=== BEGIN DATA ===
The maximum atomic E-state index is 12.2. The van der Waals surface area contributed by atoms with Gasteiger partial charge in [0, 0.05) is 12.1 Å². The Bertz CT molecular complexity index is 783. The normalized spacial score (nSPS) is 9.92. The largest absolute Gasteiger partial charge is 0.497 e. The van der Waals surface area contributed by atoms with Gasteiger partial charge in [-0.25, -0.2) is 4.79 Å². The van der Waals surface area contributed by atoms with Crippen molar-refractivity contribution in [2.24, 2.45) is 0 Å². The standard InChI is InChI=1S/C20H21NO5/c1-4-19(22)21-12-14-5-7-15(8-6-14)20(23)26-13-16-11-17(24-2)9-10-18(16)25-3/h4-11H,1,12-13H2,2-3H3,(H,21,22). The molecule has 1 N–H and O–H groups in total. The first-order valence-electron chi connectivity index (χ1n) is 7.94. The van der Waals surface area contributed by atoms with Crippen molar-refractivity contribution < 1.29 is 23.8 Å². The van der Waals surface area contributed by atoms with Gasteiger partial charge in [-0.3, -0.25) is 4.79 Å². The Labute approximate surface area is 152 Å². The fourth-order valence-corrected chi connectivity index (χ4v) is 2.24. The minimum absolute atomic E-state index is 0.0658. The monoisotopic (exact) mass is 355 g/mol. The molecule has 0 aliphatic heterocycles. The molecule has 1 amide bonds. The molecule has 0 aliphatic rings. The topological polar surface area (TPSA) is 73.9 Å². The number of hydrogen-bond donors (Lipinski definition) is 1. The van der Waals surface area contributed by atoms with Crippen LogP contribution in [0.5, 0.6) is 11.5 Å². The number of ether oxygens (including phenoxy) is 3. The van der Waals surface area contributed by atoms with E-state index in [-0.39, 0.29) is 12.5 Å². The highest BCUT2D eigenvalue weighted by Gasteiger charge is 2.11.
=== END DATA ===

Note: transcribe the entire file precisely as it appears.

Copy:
The maximum atomic E-state index is 12.2. The van der Waals surface area contributed by atoms with Gasteiger partial charge in [0, 0.05) is 12.1 Å². The Bertz CT molecular complexity index is 783. The normalized spacial score (nSPS) is 9.92. The largest absolute Gasteiger partial charge is 0.497 e. The van der Waals surface area contributed by atoms with Gasteiger partial charge in [-0.25, -0.2) is 4.79 Å². The van der Waals surface area contributed by atoms with Crippen molar-refractivity contribution in [2.24, 2.45) is 0 Å². The standard InChI is InChI=1S/C20H21NO5/c1-4-19(22)21-12-14-5-7-15(8-6-14)20(23)26-13-16-11-17(24-2)9-10-18(16)25-3/h4-11H,1,12-13H2,2-3H3,(H,21,22). The molecule has 1 N–H and O–H groups in total. The first-order valence-electron chi connectivity index (χ1n) is 7.94. The van der Waals surface area contributed by atoms with Crippen molar-refractivity contribution < 1.29 is 23.8 Å². The van der Waals surface area contributed by atoms with Gasteiger partial charge in [-0.3, -0.25) is 4.79 Å². The Labute approximate surface area is 152 Å². The fourth-order valence-corrected chi connectivity index (χ4v) is 2.24. The minimum absolute atomic E-state index is 0.0658. The monoisotopic (exact) mass is 355 g/mol. The molecule has 0 aliphatic heterocycles. The molecule has 1 amide bonds. The molecule has 0 aliphatic rings. The topological polar surface area (TPSA) is 73.9 Å². The number of hydrogen-bond donors (Lipinski definition) is 1. The van der Waals surface area contributed by atoms with Crippen LogP contribution in [0.5, 0.6) is 11.5 Å². The number of ether oxygens (including phenoxy) is 3. The van der Waals surface area contributed by atoms with E-state index in [-0.39, 0.29) is 12.5 Å². The highest BCUT2D eigenvalue weighted by Gasteiger charge is 2.11.